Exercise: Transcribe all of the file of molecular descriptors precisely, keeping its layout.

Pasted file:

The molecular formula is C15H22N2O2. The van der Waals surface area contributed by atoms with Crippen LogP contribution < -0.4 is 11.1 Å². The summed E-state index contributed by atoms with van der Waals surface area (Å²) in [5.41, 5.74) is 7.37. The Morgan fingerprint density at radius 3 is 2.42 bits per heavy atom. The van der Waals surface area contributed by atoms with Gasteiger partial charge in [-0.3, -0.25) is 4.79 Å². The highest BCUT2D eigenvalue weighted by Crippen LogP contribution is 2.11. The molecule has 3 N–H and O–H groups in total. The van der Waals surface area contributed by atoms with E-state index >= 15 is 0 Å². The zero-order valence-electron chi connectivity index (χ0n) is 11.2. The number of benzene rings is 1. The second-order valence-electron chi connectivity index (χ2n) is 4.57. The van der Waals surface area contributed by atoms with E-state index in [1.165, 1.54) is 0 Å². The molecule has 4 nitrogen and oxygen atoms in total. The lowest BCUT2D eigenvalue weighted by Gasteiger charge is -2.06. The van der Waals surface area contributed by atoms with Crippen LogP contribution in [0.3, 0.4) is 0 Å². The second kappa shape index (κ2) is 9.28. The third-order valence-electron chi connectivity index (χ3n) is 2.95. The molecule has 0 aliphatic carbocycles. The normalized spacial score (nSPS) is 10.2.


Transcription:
The molecular formula is C15H22N2O2. The van der Waals surface area contributed by atoms with Crippen LogP contribution < -0.4 is 11.1 Å². The summed E-state index contributed by atoms with van der Waals surface area (Å²) in [5.41, 5.74) is 7.37. The Morgan fingerprint density at radius 3 is 2.42 bits per heavy atom. The van der Waals surface area contributed by atoms with Gasteiger partial charge in [-0.3, -0.25) is 4.79 Å². The highest BCUT2D eigenvalue weighted by Crippen LogP contribution is 2.11. The molecule has 3 N–H and O–H groups in total. The van der Waals surface area contributed by atoms with E-state index >= 15 is 0 Å². The zero-order valence-electron chi connectivity index (χ0n) is 11.2. The number of benzene rings is 1. The second-order valence-electron chi connectivity index (χ2n) is 4.57. The van der Waals surface area contributed by atoms with E-state index in [1.165, 1.54) is 0 Å². The molecule has 4 nitrogen and oxygen atoms in total. The lowest BCUT2D eigenvalue weighted by Gasteiger charge is -2.06. The van der Waals surface area contributed by atoms with Crippen LogP contribution in [0.3, 0.4) is 0 Å². The second kappa shape index (κ2) is 9.28. The third-order valence-electron chi connectivity index (χ3n) is 2.95. The molecule has 0 aliphatic carbocycles. The normalized spacial score (nSPS) is 10.2.